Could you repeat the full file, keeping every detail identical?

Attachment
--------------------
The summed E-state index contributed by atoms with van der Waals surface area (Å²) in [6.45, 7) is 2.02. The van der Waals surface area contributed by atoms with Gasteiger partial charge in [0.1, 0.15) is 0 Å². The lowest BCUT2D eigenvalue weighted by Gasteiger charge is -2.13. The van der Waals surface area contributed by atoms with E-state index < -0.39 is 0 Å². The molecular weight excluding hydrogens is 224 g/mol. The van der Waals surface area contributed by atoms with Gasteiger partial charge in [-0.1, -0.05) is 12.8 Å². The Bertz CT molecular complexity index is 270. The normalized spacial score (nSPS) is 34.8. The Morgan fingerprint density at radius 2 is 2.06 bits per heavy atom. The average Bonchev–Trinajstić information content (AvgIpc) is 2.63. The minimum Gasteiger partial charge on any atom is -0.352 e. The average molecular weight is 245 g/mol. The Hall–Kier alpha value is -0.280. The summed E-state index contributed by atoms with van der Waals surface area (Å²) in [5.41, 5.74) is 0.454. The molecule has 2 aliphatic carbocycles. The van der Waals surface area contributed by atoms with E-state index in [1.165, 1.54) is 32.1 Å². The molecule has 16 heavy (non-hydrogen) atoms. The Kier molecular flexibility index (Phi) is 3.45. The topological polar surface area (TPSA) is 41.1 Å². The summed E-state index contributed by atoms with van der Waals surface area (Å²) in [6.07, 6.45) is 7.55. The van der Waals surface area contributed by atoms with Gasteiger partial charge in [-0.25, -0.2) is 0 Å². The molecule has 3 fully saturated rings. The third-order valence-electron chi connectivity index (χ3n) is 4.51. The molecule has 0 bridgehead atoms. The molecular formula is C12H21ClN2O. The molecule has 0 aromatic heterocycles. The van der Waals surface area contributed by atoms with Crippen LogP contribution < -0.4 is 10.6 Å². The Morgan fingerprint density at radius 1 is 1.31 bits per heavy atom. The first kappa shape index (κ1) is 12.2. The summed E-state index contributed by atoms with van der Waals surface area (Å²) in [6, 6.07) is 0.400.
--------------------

The summed E-state index contributed by atoms with van der Waals surface area (Å²) in [6.45, 7) is 2.02. The van der Waals surface area contributed by atoms with Gasteiger partial charge in [0.1, 0.15) is 0 Å². The lowest BCUT2D eigenvalue weighted by Gasteiger charge is -2.13. The van der Waals surface area contributed by atoms with E-state index < -0.39 is 0 Å². The molecular weight excluding hydrogens is 224 g/mol. The van der Waals surface area contributed by atoms with Gasteiger partial charge in [-0.1, -0.05) is 12.8 Å². The Bertz CT molecular complexity index is 270. The normalized spacial score (nSPS) is 34.8. The Morgan fingerprint density at radius 2 is 2.06 bits per heavy atom. The average Bonchev–Trinajstić information content (AvgIpc) is 2.63. The minimum Gasteiger partial charge on any atom is -0.352 e. The average molecular weight is 245 g/mol. The Hall–Kier alpha value is -0.280. The summed E-state index contributed by atoms with van der Waals surface area (Å²) in [5.41, 5.74) is 0.454. The molecule has 2 aliphatic carbocycles. The van der Waals surface area contributed by atoms with E-state index in [1.165, 1.54) is 32.1 Å². The molecule has 16 heavy (non-hydrogen) atoms. The Kier molecular flexibility index (Phi) is 3.45. The topological polar surface area (TPSA) is 41.1 Å². The summed E-state index contributed by atoms with van der Waals surface area (Å²) in [6.07, 6.45) is 7.55. The van der Waals surface area contributed by atoms with Gasteiger partial charge in [-0.25, -0.2) is 0 Å². The molecule has 3 fully saturated rings. The third-order valence-electron chi connectivity index (χ3n) is 4.51. The molecule has 0 bridgehead atoms. The molecular formula is C12H21ClN2O. The molecule has 0 aromatic heterocycles. The van der Waals surface area contributed by atoms with Crippen LogP contribution < -0.4 is 10.6 Å². The Morgan fingerprint density at radius 1 is 1.31 bits per heavy atom. The first kappa shape index (κ1) is 12.2. The summed E-state index contributed by atoms with van der Waals surface area (Å²) in [6, 6.07) is 0.400.